This is a black and white photograph looking into a vitrine display of a group of exotic artefacts. The title is derived from Cahun’s identifying notes on the wallet for the negative in the collection of the Jersey Heritage Trust, which read: ‘Londres – juin – juillet 1936 / Exposition Surréaliste / British Museum / Têtes de cristal - / magasins –‘, indicating that the photograph was taken in the British Museum, London in summer 1936. Three carved faces ranged in a line stare out of the double-sided vitrine towards the viewer. The central head appears to be a human skull with sculptural additions, including a pair of blankly-staring large black eyes. The faces on either sides are carved and painted masks, as are the objects behind them, which are lined up to look out of the other side of the vitrine. The crystal head that titles the image is on a raised metal stand above the mask on the left side of the photograph. It seems likely that this object is a crystal skull acquired by the British Museum in 1898 and believed for many years to be an ancient Aztec relic. Above the embellished human skull, a double-headed serpent carved from stone rests on a small plinth. Below it, between the skull and one of the masks, a face peers between the plinth and a caption card through the glass at the viewer. Only the upper part of the face and some wispy blonde hair are visible; this is sufficient information to identify the subject as the artist, Claude Cahun.
Visiting London for the International Surrealist Exhibition at the New Burlington Galleries in summer 1936, Cahun took several pictures of objects in shop windows. These include an incongruous mixture of stuffed animals in the window of a military tailors and a collection of impossibly high-heeled shoes and boots in the display window of a shoe shop (reproduced Claude Cahun: Photographe, p.158, cat.247). She had just participated in the Exposition surréaliste d’objets at Galerie Charles Ratton in Paris that May, in which a large number of Eskimo and Oceanic masks from the private collections of such surrealists as André Breton (1896-1966) had been exhibited. The Aztec or Mexican objects photographed in the British Museum have the superficial appearance of a window display through Cahun’s cropping of the image, but this time the artist is inside the display, looking out. On the same horizontal plane as the masks, Cahun’s face equates with them, reinforcing the words that she wrote on one of the ten photomontages accompanying her major work of fiction, Aveux non Avenus or Disavowals, published in Paris in 1930: ‘Sous ce masque un autre masque. Je n’en finirai pas de soulever tous ces visages’, meaning ‘Under this mask, another mask. I will never finish removing all these faces’. (Claude Cahun, Disavowals, London 2007, p.183.) On the photomontage this text captions a double row of eleven overlapping faces all growing from the same neck and all cropped, like masks, from the series of performative self portraits the artist had produced during the 1920s, in which she donned a range of costumes to play out a series of cross-gendered identities.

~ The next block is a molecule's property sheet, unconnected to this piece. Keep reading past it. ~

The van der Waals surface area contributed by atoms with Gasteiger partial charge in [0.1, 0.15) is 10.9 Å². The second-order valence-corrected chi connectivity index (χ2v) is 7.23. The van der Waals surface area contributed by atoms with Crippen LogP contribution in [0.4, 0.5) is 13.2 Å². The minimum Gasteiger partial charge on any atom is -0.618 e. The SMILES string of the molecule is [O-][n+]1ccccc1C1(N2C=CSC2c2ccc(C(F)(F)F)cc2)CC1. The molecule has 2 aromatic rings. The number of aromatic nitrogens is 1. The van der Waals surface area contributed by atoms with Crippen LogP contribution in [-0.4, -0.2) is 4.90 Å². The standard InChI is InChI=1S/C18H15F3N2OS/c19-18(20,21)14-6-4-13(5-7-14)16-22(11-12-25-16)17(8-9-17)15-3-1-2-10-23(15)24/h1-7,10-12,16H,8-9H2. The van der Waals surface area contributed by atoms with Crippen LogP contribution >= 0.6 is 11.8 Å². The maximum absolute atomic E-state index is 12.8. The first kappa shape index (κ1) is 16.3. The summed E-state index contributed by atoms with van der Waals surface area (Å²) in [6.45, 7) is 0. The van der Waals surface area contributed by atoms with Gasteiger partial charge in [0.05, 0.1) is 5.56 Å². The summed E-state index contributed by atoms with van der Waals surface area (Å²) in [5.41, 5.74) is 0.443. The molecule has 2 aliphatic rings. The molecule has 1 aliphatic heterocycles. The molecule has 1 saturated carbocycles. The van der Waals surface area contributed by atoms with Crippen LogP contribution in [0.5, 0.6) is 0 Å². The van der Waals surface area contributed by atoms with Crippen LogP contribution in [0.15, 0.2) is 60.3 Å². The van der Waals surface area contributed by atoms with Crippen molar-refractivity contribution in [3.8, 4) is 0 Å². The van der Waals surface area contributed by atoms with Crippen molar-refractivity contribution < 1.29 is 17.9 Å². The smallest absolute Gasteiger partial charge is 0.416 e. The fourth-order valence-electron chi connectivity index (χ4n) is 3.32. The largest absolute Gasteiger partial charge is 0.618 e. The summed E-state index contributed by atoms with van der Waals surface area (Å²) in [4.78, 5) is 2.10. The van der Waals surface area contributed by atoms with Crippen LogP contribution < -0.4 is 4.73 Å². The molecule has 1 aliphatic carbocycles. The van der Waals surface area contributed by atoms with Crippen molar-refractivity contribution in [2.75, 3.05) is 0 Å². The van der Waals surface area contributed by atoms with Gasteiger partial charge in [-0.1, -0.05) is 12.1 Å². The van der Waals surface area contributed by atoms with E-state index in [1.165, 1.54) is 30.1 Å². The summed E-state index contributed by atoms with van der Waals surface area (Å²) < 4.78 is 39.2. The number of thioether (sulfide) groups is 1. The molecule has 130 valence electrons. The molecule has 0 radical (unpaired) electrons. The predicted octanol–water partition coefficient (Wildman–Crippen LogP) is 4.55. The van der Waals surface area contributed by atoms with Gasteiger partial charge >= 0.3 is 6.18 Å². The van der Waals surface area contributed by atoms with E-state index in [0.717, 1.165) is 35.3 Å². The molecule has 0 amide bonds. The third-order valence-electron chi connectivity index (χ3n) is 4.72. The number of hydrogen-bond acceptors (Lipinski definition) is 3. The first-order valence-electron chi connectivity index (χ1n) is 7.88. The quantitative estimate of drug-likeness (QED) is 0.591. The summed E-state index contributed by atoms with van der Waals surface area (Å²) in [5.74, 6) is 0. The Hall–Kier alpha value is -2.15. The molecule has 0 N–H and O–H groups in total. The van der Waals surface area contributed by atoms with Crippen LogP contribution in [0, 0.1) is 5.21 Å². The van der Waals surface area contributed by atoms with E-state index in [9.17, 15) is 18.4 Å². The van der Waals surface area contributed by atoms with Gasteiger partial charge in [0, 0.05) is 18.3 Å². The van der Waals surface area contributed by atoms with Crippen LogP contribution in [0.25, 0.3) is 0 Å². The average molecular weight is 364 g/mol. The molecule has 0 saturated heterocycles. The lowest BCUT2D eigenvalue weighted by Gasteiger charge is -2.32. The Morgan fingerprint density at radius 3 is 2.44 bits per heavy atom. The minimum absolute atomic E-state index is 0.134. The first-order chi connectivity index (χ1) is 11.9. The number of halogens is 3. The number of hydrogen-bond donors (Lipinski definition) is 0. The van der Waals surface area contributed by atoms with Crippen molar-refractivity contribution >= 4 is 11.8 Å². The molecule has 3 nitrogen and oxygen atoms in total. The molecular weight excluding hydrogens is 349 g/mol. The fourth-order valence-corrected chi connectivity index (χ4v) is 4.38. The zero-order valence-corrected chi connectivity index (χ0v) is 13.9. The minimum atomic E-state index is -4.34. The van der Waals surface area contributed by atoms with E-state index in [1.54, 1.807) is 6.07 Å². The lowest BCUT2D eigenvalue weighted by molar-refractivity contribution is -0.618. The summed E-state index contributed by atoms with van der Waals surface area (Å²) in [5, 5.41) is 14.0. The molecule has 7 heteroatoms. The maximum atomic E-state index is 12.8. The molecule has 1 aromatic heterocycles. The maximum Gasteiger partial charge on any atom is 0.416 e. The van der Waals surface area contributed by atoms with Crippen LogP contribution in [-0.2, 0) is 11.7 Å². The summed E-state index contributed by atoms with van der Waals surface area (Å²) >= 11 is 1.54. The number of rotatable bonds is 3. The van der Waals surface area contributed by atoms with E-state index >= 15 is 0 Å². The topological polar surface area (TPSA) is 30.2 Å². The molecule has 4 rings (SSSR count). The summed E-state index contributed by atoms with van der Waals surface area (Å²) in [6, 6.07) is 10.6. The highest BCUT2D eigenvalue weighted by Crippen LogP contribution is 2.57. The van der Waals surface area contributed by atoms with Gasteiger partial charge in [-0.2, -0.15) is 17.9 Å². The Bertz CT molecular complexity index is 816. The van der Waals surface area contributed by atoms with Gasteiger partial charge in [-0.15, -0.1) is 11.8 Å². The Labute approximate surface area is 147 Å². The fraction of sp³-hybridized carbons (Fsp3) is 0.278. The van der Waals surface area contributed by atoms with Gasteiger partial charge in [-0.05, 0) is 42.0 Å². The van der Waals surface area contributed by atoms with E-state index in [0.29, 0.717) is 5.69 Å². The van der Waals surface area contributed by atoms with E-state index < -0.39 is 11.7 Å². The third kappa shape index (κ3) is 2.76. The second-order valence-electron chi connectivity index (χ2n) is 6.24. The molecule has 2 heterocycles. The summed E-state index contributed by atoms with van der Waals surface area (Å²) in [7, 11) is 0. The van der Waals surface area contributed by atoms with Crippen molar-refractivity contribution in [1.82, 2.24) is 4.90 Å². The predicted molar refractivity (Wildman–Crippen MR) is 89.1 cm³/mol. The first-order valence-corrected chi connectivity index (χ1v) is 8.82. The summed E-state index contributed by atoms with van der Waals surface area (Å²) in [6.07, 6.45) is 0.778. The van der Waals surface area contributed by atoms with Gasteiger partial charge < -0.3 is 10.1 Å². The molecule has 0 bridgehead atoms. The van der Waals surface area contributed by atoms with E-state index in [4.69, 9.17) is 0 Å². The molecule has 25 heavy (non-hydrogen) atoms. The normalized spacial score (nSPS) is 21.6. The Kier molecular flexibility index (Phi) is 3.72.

A journalist, poet and writer as much as an artist, Cahun’s most significant contribution to the arts has been through her expression of female subjecthood in fictional writing and in photographic self portraits executed in collaboration with her partner Suzanne Malherbe, alias Marcel Moore. Cahun’s series of stories, Héroïnes, first published in the Mercure de France in February 1925, subverts feminine stereotypes as portrayed through such legendary Biblical and mythological heroines as Delilah and Judith, appropriating and reinterpreting them as possible images of herself. In a similar way the performative self-portraits offer a set of identity-challenging roles or costumes in which the artist’s body and face become a kind of mask. In a group of untitled photographs from around 1928 Cahun appears with actual masks – naked but for a half-mask across her face in one image, cloaked in black fabric covered in half-masks while wearing a doll’s face mask in another. A distorted half-mask with large black eyes similar to those of the skull in Crystal Heads anthropomorphises a shoe in the image that Cahun used to illustrate Lise Deharne’s book of poetry, Le Coeur de pic (see Tate P79320).
Recalling the double-headed dove that features in the photomontage printed as a frontispiece in Disavowals, the double-headed serpent sculpture in Cahun’s Crystal Heads photograph embodies the notions of doubling, reflection and narcissism that run through the artist’s photographic oeuvre, echoed in the photograph by the double-sided vitrine and the doubled masks. Although partially concealed and at a further distance from the camera than the crystal skull, Cahun’s head is readable as the same form and size as the skull, and is similarly pale against the darker tones of all the other artefacts. The artist’s use of the plural in the title suggests that she intended the viewer to read her face as a second crystal head. Her self-equation with masks and a clear, mystical and mysterious skull, emphasises the ultimate inability of the masquerade (or donning of masks) to reveal her subjectivity which instead becomes a transcendant identification with death.
Louise Downie (ed.), Don’t Kiss Me: The Art of Claude Cahun and Marcel Moore, London and Jersey 2006, reproduced p.128.
Claude Cahun, exhibition catalogue, Institut Valencià d’Art Modern, 2001.
Claude Cahun: Photographe, exhibition catalogue, Musée d’Art Moderne de la Ville de Paris, 1995.